Published in HypnosisAustralia, November 2006
By Dr Tracie O’Keefe DCH
From time to time, issues of government regulation of practitioners involved in health professions comes to the public’s attention. With those industries that may be involved in the use of therapeutic hypnosis, some professions are already on state or federal registers such as medical doctors, nurses, psychologists or dentists. In Australia, however, the professional titles of counsellor, psychotherapist, hypnotherapist, clinical hypnotist, or clinical hypnotherapist are not regulated (Guillatt, 1995).
The non-regulation of these professions impacts upon Australian society in two ways. Firstly the public is unable to get an idea if those practitioners who are not regulated are trained to a sufficient standard to be competent as a healthcare professional. Despite the fact that many of the practitioners advertising their services may have trained to an exceedingly high standard, and belong to an array of professional industry associations that require high standards to join; the public have no guarantee of quality of service.
The second impact upon society is that the availability of those services to society is often kept purely in the private sector and not available to people though Medicare (the National Health Service) and private health insurance will offer very limited cover. Private health insurance companies often do not like dealing with unregulated professions because they are unable to judge standards of operation.
The problem for the government, public and private health insurance companies is that standards of training for unregulated healthcare professions using hypnosis varies wildly at the moment. Some people claiming to be professionals trained in therapeutic hypnosis are profoundly well trained and others have an appalling lack of education and clinical knowledge. The only real way to have standards of training for persons calling themselves hypnotherapists would be for the profession to be regulated and federal government to keep a register of qualified and recognised professional hypnotherapists.
At the moment the Australian federal government has no opinion or interest in regulating hypnotherapists but that may not always be the case in the future. In recent times there has been a deregulation of hypnosis in various states; however, no state presently has protection of the professional title hypnotherapist. Many unregulated healthcare professions may come under review in years to come. In this article we look at how hypnotherapists might be placed if regulation became a reality. We also look at the possible regulation of the psychotherapy and counselling professions in Australia, both professions that are presently unregulated and whose members often practise therapeutic hypnosis.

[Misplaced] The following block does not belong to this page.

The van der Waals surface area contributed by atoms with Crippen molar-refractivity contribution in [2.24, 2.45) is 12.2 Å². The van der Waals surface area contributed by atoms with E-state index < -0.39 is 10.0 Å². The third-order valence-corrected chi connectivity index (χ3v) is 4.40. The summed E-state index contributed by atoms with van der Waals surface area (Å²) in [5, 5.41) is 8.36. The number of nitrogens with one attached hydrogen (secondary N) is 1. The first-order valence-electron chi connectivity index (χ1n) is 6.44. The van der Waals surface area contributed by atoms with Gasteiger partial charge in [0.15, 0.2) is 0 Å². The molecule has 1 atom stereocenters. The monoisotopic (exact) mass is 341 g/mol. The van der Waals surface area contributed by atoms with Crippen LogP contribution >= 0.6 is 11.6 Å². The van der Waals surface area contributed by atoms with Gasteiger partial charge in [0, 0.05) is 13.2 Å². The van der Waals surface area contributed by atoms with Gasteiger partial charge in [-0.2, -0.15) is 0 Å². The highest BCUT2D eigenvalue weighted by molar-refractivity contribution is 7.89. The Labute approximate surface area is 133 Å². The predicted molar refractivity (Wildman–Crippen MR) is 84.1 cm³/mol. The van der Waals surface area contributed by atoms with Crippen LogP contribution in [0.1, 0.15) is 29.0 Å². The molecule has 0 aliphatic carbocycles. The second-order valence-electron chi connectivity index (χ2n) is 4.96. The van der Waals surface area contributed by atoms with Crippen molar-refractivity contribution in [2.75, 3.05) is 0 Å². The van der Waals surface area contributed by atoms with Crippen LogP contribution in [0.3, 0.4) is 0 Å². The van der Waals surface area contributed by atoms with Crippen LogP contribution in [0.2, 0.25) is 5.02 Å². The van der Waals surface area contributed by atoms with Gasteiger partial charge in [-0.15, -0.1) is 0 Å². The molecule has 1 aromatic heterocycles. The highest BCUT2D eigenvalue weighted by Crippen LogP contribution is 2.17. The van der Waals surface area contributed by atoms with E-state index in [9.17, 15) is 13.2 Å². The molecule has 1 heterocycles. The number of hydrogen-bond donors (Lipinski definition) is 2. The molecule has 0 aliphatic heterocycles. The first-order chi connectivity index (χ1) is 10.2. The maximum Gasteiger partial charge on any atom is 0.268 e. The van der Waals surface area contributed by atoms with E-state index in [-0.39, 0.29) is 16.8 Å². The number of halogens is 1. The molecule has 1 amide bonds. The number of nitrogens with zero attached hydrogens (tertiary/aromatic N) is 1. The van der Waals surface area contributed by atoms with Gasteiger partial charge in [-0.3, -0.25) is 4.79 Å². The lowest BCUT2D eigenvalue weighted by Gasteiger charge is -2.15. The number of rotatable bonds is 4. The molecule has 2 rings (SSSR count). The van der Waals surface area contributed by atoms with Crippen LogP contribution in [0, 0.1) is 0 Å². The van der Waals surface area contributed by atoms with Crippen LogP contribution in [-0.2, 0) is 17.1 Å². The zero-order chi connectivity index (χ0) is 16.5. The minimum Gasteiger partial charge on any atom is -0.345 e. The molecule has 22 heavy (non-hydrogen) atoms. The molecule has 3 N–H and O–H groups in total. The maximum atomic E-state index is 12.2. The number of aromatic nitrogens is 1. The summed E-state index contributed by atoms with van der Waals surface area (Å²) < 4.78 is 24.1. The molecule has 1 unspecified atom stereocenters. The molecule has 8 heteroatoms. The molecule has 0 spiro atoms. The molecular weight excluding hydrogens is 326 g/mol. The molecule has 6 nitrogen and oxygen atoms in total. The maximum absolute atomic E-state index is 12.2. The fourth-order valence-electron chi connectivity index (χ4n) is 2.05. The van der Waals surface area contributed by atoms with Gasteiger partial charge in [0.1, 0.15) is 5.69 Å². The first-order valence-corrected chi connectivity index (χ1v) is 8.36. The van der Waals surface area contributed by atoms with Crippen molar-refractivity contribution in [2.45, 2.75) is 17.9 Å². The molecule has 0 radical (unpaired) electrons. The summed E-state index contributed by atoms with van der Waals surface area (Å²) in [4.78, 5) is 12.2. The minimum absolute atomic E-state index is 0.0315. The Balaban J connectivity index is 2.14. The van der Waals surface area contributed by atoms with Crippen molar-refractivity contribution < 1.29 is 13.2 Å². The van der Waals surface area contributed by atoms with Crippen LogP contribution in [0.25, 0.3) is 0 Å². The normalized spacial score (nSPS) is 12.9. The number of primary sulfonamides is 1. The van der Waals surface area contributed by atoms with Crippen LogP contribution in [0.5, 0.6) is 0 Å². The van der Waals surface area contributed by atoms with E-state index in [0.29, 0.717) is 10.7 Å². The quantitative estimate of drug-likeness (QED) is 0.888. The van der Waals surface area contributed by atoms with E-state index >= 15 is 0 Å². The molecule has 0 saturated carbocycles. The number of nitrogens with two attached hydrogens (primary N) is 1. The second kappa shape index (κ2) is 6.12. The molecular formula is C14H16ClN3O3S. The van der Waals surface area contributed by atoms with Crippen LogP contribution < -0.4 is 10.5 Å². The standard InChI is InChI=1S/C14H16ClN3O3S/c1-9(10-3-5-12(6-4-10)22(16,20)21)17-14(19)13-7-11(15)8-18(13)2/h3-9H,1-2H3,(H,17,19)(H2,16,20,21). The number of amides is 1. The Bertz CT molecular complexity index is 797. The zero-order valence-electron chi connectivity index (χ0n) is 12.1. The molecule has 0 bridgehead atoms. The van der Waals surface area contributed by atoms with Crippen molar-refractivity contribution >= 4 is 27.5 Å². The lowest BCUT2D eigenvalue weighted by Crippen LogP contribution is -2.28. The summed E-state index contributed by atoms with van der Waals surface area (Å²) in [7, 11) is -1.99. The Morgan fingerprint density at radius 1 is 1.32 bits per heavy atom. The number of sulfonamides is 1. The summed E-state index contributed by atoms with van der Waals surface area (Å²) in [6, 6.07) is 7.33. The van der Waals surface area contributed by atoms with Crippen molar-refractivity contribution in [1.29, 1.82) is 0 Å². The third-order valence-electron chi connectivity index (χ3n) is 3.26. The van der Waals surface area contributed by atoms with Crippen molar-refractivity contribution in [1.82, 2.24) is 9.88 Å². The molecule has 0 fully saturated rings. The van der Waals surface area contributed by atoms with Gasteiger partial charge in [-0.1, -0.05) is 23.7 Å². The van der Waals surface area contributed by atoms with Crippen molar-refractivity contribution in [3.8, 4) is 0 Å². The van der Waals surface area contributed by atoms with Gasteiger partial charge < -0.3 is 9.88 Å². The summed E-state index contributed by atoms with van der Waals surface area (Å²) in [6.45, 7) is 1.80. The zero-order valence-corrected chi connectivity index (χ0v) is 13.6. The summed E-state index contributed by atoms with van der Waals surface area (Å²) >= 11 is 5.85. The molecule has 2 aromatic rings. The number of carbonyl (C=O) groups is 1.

“The laws in relation to hypnosis in Western Australia are governed by the relevant psychologists acts in respect to those particular states. For the most part, these relevant acts deem that the following practitioners only can legally practise hypnosis:
“Medical Doctors, and
However, probably because of the ambiguity of these state laws and the inability of any person to show proof or evidence of exactly what a hypnotic trance is, or is not, there has not been any successful recorded prosecution regarding “Non Approved” people practising hypnosis.
While the Australian Capital Territory and the Northern Territory have never had hypnosis regulation, in 1998 the state of Victoria quite rightly de-regulated hypnosis. New South Wales has long allowed self-regulation, which is responsibly and fairly guided by associations comprised mostly of professional clinicians, who freely devote much time and input to ensure high industry standards.
“The South Australian Government Review of Psychological Practices Act 1973, in terms of Competition Principles Draft Report of the Review Panel, dated October 1998, recommended that all references to hypnosis, principally Section 39, be deleted from the Act. This was supposed to happen NO LATER than June 2005; however, the South Australian Government has dragged its heels and is now in breach of an agreement made in 1995 between the Federal Government and all State Governments which had regulations regarding the practice of hypnosis, that they would remove all controls over hypnosis from their relevant Psychology Acts. The South Australian Government as at 1st June 2006 has been in breach of this agreement for 12 months and could face penalties from the Federal Government in excess of $80 million.
“Proposed Tasmanian Legislation to replace the ageing Psychology Registration Act will not have any restriction on hypnosis as a therapeutic practice. Minister for Health Office November 1998.
“The recent Australian Health Minister’s Advisory Council (AHMAC) decision on this issue is that the regulation on Hypnosis, as an occupational group is not warranted at this time”.
“Queensland’s preferred position is that existing controls within the Psychologists Act 1977 over the practice of Hypnosis be repealed as recommended in the Draft Policy Paper September 1996. In accordance with these recommendations the practice of hypnosis in Queensland was de-regulated in May 2002.